The main function of the networks has been to help communicate research findings, as well as making the capacity of the Danish resource base known to potential users within development assistance, although the focus of activities has differed across the networks.

The Evaluation has considered the DWF and DDRN as the key networks receiving support from 2006 to 2011 since the Poultry Network was winding down at the start of this period. DDRN comprised the three main networks which merged and DWF also received funding and was active during the period (see below).

Danish Water Forum

Since 2004 the Danish Water Forum has administered the Knowledge Network for Water and Developmentwith funding from Danida. The Knowledge Network was established at the end of 2003 to enhance the exchange of knowledge in the water sector, create synergy and support the technical quality in Danish development aid, in particular in relation to Danida-funded water sector programmes as well as in sector programmes where water was an issue, including agriculture, environment, and health.

The first phase, from 2004 to 2006, focused on establishment of the network, knowledge sharing in Denmark and extraction of international knowledge for the Danish resource base. These activities were also of relevance for the second phase of support from 2007 to 2009 but with enhanced focus on facilitation of research cooperation between researchers from Denmark and partner countries. Since 2007 the network has aimed at fostering collaboration and knowledge sharing between the Danish researchers and practitioners, and between researchers and practitioners from North and South. This has been in the form of enhanced communication, joint projects, working groups and networks, and facilitation of the integration of research-based knowledge in the water sector in development assistance in Denmark.

Danish Development Research Network

The DDRN’s overall objective was to increase the contribution and inclusion of research and knowledge in the design and implementation of development assistance in response to partner countries’ needs. More specifically to contribute to the dissemination and exchange of information between development programmes and the research community within agriculture, environment and governanceand to foster an engaged and committed network of members through enhanced community building, interaction and collaboration, and through establishment of the necessary information channels, mechanisms and tools[21].

2.7 Minor Studies

The Danish support to development research includes an allocation for minor research-based special studies. A study in this context is considered as a smaller research-based activity carried out by Danish or foreign researchers or consultants, typically linked to current development policy issues. The overall responsibility for the account and the authority to approve applications for study grants lies with the head of UFT.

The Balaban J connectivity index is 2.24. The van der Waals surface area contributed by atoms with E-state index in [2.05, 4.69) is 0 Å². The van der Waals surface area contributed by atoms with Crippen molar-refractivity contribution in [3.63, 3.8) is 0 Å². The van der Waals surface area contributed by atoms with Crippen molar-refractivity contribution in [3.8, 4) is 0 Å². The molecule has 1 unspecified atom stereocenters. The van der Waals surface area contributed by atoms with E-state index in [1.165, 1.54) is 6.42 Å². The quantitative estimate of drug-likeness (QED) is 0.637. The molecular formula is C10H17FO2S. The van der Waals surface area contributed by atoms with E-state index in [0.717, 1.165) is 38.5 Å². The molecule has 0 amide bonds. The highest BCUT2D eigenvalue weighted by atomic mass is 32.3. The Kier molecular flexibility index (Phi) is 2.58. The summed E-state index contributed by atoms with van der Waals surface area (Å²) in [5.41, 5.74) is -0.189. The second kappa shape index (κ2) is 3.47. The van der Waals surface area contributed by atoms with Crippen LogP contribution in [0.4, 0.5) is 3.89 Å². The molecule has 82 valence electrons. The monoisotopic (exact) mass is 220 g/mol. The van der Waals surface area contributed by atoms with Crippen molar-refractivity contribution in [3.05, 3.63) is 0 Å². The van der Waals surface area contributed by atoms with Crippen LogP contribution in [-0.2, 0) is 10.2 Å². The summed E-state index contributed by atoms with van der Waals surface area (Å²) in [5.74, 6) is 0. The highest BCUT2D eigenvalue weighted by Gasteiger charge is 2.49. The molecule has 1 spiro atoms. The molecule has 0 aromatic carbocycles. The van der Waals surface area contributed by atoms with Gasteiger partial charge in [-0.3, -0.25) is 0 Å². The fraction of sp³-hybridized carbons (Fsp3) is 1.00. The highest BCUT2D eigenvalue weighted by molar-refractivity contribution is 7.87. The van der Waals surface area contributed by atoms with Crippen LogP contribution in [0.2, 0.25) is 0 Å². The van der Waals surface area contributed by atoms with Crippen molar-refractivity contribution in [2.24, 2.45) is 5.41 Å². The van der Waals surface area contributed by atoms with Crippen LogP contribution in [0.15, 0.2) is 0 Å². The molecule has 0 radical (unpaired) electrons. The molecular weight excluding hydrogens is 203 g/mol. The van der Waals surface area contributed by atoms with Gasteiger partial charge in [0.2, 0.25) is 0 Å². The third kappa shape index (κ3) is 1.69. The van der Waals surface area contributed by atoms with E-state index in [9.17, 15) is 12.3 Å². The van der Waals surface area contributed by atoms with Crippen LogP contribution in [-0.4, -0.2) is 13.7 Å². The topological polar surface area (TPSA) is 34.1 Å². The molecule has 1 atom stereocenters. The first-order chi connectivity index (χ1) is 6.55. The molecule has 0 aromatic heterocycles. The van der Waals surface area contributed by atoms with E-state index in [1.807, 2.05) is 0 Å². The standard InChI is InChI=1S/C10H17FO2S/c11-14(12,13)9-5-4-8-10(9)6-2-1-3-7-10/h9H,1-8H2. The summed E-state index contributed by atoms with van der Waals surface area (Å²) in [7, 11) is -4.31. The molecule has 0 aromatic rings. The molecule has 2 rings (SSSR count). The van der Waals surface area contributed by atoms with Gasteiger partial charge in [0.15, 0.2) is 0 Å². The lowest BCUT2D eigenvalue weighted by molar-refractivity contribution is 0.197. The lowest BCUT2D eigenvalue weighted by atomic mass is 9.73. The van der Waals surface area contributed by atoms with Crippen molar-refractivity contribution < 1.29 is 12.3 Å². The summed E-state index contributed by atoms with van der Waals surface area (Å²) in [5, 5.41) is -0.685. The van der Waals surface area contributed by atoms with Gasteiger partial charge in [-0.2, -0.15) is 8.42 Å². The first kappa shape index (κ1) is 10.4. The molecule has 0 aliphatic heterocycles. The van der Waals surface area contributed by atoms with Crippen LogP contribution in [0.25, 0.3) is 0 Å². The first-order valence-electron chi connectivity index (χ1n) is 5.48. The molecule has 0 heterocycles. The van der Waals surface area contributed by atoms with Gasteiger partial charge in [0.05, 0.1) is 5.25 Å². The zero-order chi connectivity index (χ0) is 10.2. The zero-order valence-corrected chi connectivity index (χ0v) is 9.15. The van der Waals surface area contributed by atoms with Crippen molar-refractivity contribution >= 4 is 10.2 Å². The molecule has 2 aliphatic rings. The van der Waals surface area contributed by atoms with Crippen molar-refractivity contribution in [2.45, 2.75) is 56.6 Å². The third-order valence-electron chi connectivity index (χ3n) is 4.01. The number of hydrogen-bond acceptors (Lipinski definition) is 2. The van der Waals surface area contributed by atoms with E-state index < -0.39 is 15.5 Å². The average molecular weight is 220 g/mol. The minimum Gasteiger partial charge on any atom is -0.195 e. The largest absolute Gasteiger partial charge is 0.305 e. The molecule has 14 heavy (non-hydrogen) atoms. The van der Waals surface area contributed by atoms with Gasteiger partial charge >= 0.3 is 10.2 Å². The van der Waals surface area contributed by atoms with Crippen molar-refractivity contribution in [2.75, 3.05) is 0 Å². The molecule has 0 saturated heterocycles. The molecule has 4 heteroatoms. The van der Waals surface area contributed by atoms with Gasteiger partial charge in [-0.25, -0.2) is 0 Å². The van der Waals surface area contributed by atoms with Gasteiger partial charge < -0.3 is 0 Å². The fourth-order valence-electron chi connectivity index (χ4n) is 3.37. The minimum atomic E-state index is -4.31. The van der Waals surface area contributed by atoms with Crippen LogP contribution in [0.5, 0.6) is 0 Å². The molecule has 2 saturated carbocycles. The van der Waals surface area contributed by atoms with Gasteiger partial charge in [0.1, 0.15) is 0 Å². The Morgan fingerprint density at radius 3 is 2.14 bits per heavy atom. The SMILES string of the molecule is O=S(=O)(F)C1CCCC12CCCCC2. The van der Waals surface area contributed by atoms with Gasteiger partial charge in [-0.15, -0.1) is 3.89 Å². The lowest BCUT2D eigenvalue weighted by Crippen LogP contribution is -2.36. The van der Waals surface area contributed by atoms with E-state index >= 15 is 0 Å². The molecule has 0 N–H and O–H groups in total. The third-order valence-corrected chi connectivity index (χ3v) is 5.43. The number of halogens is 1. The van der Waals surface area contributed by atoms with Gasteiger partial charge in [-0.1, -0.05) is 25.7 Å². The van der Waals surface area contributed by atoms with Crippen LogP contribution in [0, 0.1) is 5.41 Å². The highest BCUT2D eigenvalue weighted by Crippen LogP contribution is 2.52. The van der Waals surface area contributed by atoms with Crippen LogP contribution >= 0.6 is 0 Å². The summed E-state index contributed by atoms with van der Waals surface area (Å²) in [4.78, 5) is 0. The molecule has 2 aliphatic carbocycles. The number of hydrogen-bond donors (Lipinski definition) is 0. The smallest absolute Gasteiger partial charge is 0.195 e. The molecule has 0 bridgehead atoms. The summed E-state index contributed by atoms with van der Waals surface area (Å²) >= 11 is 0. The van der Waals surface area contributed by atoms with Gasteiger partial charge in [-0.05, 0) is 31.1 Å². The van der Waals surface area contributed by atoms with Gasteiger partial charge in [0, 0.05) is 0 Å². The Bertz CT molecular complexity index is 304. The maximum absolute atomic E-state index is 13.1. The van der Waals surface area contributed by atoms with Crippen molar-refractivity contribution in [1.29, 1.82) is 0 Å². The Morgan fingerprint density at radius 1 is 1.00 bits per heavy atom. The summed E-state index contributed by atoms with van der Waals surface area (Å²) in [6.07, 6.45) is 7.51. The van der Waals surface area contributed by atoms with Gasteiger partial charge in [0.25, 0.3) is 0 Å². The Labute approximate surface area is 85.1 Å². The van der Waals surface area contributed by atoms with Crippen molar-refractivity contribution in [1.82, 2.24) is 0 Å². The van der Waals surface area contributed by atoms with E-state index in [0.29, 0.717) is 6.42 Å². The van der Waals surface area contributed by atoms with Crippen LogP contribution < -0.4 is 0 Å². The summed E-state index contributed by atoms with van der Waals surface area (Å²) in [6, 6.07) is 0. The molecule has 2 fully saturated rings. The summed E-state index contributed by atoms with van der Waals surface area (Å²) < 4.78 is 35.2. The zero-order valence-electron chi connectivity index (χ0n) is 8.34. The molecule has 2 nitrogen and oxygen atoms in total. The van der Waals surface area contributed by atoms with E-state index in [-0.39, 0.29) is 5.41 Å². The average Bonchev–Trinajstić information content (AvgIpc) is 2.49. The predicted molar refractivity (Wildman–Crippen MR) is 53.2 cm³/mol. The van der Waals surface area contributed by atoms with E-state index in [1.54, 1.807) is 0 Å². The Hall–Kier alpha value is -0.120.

The research studies are normally prepared to elucidate special concerns raised by embassies and departments with a view to strengthening the quality of Danish development cooperation.


[14] According to the Finance Act of 2012.

[15] Projects at the following institutes: National Institute of Hygiene and Epidemiology, National Institute of Occupational and Environmental Health, National Institute of Nutrition.

[16] Projects at the following Institutes: Southern Fruit Research Institute (SOFRI), Soils and Fertilizers Institute (SFRI), Cuu Long Rice Research Institute (CLRRI), Agricultural Genetics Institute.

[17] In addition there were 20 projects located in Asia, eight in Latin America and nine which were multi-country/global.

[18] The Growth and Employment and Climate and Environment Platforms are thematically the most relevant within the scope of this Evaluation.

[19] There is a PWG at UDSM and one at SUA each with five participants.

[20] This network is not covered by the Evaluation.

[21] DDRN Intermediate Objectives. See Producing knowledge for development together – lessons from the Danish Development Research Network. DDRN, July 2011.




This page forms part of the publication 'Evaluation of Danida supported Research on Agriculture and Natural Resource Management 2006-2011' as chapter 5 of 16
Version 1.0. 09-09-2013
Publication may be found at the address http://www.netpublikationer.dk/um/11214/index.htm